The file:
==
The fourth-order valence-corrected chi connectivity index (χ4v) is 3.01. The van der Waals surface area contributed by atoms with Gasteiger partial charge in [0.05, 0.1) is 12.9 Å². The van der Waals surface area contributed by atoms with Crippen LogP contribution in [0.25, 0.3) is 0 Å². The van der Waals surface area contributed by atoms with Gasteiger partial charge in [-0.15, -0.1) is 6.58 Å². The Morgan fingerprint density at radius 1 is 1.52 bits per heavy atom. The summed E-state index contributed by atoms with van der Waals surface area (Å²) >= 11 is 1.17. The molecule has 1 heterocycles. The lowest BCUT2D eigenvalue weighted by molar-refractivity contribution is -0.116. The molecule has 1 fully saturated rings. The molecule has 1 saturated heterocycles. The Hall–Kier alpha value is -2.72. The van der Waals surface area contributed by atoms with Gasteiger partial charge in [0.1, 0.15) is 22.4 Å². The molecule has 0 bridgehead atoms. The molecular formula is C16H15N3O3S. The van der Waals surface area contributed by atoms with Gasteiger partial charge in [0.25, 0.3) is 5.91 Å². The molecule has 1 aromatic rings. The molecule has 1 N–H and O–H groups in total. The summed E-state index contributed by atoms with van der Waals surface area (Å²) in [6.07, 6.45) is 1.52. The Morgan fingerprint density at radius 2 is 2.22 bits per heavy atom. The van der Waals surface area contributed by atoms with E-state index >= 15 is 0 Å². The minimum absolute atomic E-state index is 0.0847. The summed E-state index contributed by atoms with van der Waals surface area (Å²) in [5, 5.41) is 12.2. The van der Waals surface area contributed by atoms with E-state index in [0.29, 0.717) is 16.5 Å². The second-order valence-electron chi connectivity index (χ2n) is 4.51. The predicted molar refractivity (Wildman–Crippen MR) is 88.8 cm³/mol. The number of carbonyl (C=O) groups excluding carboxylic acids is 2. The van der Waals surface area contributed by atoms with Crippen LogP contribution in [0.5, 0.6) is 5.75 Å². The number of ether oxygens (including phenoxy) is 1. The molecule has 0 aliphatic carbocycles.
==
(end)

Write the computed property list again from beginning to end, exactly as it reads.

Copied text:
The fourth-order valence-corrected chi connectivity index (χ4v) is 3.01. The van der Waals surface area contributed by atoms with Gasteiger partial charge in [0.05, 0.1) is 12.9 Å². The van der Waals surface area contributed by atoms with Crippen LogP contribution in [0.25, 0.3) is 0 Å². The van der Waals surface area contributed by atoms with Gasteiger partial charge in [-0.15, -0.1) is 6.58 Å². The Morgan fingerprint density at radius 1 is 1.52 bits per heavy atom. The summed E-state index contributed by atoms with van der Waals surface area (Å²) >= 11 is 1.17. The molecule has 1 heterocycles. The lowest BCUT2D eigenvalue weighted by molar-refractivity contribution is -0.116. The molecule has 1 fully saturated rings. The molecule has 1 saturated heterocycles. The Hall–Kier alpha value is -2.72. The van der Waals surface area contributed by atoms with Gasteiger partial charge in [0.1, 0.15) is 22.4 Å². The molecule has 0 bridgehead atoms. The molecular formula is C16H15N3O3S. The van der Waals surface area contributed by atoms with Gasteiger partial charge in [0.25, 0.3) is 5.91 Å². The molecule has 1 aromatic rings. The molecule has 1 N–H and O–H groups in total. The summed E-state index contributed by atoms with van der Waals surface area (Å²) in [6.07, 6.45) is 1.52. The Morgan fingerprint density at radius 2 is 2.22 bits per heavy atom. The van der Waals surface area contributed by atoms with E-state index >= 15 is 0 Å². The minimum absolute atomic E-state index is 0.0847. The summed E-state index contributed by atoms with van der Waals surface area (Å²) in [5, 5.41) is 12.2. The van der Waals surface area contributed by atoms with E-state index in [0.29, 0.717) is 16.5 Å². The second-order valence-electron chi connectivity index (χ2n) is 4.51. The predicted molar refractivity (Wildman–Crippen MR) is 88.8 cm³/mol. The number of carbonyl (C=O) groups excluding carboxylic acids is 2. The van der Waals surface area contributed by atoms with Crippen LogP contribution in [0.5, 0.6) is 5.75 Å². The number of ether oxygens (including phenoxy) is 1. The molecule has 0 aliphatic carbocycles.